Symptoms

Many of us have small deposits of these minerals in our urinary tract. Only a fraction of individuals experience discomfort due to renal stones though. Symptoms due to stones depend primarily on size, location and shape of stone. A small stone in kidney may not cause any symptom but the same stone if dislodged into ureter can cause severe symptoms because ureter is narrow tubular structure. Oxalate stones cause symptoms even when small because of its irregular shape. A phosphate stone usually attains large size before causing symptoms.

The most common symptom is pain abdomen, especially in flanks and lower abdomen. Some experience dull aching pain while others experience excruciating pain starting from flanks and going down towards groin. One may feel nauseated or may even vomit due to severe pain. There may be burning sensation while passing urine, unable to pass urine freely. Some may pass blood mixed urine. Infected urine may cause headache, fever, lower backache. Some may feel urge to pass urine repeatedly but passing only small volume each time. This urge is due to local irritation caused by stones and infected urine. Sometimes these stones may partially or completely obstruct the flow or urine down its tract resulting in accumulation of urine in areas before the site of stone(hydronephrosis : accumulation of water/urine in kidney causing it to swell up; hyderoureter : accumulation of water/urine in ureter causing it to swell up). In such cases people experience a great deal of distress. The accumulated urine may get infected and pus may develop in these structures (pyonephrosis ; pyo- referring to pus). This situation may progress and cause dame to kidney.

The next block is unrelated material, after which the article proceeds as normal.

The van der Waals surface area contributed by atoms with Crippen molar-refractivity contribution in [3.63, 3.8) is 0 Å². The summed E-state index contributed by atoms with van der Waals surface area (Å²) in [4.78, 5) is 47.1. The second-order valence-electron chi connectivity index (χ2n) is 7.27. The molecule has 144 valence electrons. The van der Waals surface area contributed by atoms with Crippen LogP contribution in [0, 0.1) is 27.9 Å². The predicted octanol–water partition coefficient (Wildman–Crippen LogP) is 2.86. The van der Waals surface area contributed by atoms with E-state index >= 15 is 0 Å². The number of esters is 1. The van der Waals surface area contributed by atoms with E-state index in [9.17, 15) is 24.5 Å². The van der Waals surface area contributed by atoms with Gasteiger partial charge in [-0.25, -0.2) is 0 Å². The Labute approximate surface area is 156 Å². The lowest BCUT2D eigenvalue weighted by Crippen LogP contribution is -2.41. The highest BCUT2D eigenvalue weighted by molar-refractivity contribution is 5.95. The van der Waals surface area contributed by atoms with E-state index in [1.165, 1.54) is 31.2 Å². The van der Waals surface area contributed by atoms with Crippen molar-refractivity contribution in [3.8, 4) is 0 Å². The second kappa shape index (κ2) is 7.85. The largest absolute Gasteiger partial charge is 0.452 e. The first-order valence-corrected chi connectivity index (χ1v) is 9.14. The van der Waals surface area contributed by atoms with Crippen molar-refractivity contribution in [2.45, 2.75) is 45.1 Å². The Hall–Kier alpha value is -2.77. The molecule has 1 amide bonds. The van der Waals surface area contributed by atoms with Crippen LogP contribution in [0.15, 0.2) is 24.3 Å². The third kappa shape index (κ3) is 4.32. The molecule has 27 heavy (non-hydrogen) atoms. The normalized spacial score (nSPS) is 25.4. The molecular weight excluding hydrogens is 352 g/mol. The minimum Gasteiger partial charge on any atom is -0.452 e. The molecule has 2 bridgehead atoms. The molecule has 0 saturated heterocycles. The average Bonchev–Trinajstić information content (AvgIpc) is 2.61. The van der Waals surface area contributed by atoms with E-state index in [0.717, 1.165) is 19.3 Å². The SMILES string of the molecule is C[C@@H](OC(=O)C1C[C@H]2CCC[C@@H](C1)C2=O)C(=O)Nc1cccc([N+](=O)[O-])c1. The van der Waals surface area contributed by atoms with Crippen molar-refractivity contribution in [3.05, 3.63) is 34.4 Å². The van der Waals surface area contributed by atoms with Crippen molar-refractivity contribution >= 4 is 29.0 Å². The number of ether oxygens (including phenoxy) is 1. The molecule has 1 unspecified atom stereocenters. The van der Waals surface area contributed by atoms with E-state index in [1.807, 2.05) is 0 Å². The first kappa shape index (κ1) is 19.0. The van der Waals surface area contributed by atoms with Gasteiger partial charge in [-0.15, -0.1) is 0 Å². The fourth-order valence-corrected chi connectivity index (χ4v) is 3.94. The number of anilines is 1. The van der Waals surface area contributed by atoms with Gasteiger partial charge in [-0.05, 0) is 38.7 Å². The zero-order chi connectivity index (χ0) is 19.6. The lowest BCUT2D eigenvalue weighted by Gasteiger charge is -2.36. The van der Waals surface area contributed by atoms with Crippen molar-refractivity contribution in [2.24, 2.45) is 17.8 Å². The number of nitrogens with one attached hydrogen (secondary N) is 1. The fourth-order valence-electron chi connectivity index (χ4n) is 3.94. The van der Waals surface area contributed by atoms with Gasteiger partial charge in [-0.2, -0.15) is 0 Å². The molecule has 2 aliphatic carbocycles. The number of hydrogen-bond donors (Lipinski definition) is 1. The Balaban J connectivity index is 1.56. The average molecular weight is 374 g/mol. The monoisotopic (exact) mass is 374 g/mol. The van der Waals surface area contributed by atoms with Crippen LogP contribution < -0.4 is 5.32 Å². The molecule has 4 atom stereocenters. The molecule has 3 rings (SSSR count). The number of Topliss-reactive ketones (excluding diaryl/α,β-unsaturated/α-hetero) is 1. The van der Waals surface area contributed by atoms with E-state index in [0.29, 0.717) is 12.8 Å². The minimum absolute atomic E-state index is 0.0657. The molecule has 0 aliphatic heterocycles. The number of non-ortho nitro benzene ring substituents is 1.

Investigations

The common modalities of investigation are X-ray (commonly called X-ray KUB; kidney ureter bladder), Ultrasound abdomen, Biochemical and microbiological analysis of urine. Depending on severity there may be need of assessing the capacity of kidney to filter blood and form urine (Renal function tests). Advanced imaging techniques like CT scan may be occasionally necessary. Most of the renal stones are radiopaque thereby meaning it appears on plain x-ray. Non-radio opaque stones can be found on abdominal ultrasound.

Treatment

Most important home remedy for asymptomatic cases and as preventive measure is drinking enough of clean water. There are several foods that have been implicated to facilitate stone formation while another list of food that facilitates stone dissolution. Normal-Calcium, Low-Sodium, and Low Animal-Protein Diets are recommended for Stone Prevention.

Other treatment options depend upon the symptomatology and findings on investigation. Pain relieving medications, antibiotics for infected urine are commonly prescribed. Various non-invasive techniques like fragmenting the stones into smaller pieces (lithotripsy) to facilitate their spontaneous expulsion in urine are available. Larger stones may require surgical intervention varying from endoscopic procedures, minimally invasive to extensive surgeries.

References:

Assessment of kidney stone and prevalence of its chemical compositions by A. Pandeya, R. Prajapati, P. Panta, and A. Regmi. (Nepal Med College Journal 2010; 12(3): 190-192).

Stapleton FB. (Childhood stones. Endocrinol Metabol Clin North America 2002; 31: 1001-15).

Asplin et. al (Nephrolithiasis. In: Brenner BM, ed. Brenner and Rector’s the kidney. 5th ed. Philadelphia: Saunders, 1996)